A Remembrance of the Past; Building for the Future." ~ Eve Eckert Koehler

Remembering Our Danube Swabian Ancestors

Church Appliances

by Dr. Viktor Pratscher
Translated by Brad Schwebler, 2003

    In 1835 the community bought a collection bag, which brought in 15 Florints, 4 Kreuzer in the first year.  In the following year a small bell for it was received for about 30 Kreuzer.  It is noticed that for the offertory a separate ledger was kept, but unfortunately this booklet does not exist anymore.  Until the '70's it was the duty of the church elders to go from pew to pew with the collection bags during the first hymn to collect the offertory.  With the acquisition of the collection box, the collection bags disappeared from all the Evangelical communities.  For community purposes the collection box contained in 1931: 4,972 Dinar, in 1932: 4,269 Dinar, in 1933: 3,539 Dinar, in 1934: 2,831 Dinar, in 1935: 3,196 Dinar.  Total: 18,507 Dinar.  For the community's poor the collection box had in 1931: 1,252 Dinar, in 1932: 1,390 Dinar, in 1933: 1,136 Dinar, in 1934: 995 Dinar, in 1935: 710 Dinar.  Total: 5,483 Dinar brought in.  Earlier an offertory box of the Gustav Adolf Association was put in for the beautiful purpose of the Diaspora and would also like to pass this honor to today's community.  There can be no more beautiful memorial to the greatest heroes of the Evangelical church as that for the dispersed poor who would be brought help in their Evangelical beliefs, overcome with joy in his name, who had come from distant Sweden out of great necessity, urged ancestors to win their help. - At the time 5% of the offertory money was intended for the Gustav Adolf Association.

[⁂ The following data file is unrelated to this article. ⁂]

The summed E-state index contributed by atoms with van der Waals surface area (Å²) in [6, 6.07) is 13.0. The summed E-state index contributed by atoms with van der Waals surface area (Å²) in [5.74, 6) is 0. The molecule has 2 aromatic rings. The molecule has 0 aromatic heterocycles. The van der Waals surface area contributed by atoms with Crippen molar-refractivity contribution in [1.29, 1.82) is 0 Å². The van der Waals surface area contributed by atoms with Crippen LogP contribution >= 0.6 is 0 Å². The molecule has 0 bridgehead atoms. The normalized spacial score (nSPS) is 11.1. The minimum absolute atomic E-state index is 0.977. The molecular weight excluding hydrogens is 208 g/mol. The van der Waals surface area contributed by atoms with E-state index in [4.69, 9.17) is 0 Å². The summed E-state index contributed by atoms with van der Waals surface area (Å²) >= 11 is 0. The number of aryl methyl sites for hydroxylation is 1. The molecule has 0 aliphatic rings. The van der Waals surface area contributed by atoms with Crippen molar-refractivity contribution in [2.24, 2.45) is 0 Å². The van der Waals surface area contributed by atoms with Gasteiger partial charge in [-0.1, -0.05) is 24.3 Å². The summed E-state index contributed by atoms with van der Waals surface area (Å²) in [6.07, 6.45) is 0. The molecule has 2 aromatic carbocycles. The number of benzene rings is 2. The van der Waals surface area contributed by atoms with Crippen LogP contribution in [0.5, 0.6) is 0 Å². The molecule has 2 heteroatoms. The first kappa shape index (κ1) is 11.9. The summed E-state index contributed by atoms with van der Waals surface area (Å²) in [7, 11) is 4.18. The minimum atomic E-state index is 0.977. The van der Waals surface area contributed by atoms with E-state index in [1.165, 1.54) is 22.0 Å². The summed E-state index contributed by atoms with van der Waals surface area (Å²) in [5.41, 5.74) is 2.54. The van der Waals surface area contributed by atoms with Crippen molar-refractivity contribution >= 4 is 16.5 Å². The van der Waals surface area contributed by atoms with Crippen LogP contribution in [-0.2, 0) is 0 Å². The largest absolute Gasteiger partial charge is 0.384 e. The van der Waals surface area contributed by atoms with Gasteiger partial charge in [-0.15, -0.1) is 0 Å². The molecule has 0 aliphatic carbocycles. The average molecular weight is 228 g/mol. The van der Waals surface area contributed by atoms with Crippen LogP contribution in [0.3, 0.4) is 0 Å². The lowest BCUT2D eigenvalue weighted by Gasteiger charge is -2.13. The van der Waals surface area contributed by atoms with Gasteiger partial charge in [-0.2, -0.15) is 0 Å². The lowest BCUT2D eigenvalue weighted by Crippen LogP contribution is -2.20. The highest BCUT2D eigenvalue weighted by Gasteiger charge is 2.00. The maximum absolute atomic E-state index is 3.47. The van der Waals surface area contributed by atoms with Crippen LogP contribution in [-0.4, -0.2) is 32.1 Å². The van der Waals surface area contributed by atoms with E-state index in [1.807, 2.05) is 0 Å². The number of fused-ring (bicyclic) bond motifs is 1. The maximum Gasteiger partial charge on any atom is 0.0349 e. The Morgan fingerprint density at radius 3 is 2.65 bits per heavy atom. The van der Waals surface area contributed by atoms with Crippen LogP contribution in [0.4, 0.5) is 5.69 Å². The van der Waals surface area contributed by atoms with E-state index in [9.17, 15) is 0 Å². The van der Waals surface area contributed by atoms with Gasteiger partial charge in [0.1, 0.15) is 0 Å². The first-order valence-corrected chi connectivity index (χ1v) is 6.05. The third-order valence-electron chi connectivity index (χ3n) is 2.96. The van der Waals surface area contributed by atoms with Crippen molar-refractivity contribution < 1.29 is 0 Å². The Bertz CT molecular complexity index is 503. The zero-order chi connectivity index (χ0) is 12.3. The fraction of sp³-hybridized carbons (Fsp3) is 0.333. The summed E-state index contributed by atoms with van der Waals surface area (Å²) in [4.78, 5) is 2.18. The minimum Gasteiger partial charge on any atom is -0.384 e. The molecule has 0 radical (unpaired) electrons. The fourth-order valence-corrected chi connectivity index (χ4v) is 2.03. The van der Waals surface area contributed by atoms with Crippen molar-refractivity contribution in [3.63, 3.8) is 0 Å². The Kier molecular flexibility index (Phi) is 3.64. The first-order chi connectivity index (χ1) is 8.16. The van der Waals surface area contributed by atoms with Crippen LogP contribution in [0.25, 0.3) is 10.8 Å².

The first communion goblet was purchased in 1836 for 13 Florints, 40 Kronen.  A second goblet was bought in 1853 for 75 Florints in Viennese currency and was made of bronze.

          It is still worth mentioning that the Germans did not prefer the corner homes.  So where Germans live far and wide on the street, of the four corner homes at the street crossing there is not a single German home.  On the main street this is not the case.  Although the streets never had official German names, the following street names were generally used by the Germans: Hauptgasse (Main Street), Neue (New) or Jammergasse (Misery Street), Äußerste Reihe (Outermost Row), Kirchengasse (Church Street), Apothekegasse (Pharmacy Street), Herrengasse (Gentlemen Street), Postgasse (Post Office Street), Deutschländergasse (German Street), and Friedhofgasse (Cemetery Street).  A genuine German quarter was over in the Bara situated in the "Banat."  Formerly there was also a "rich corner" but this title is no longer used today because unfortunately they have lost their right to use it.  12*

[Published at 2003 by Jody McKim Pharr]

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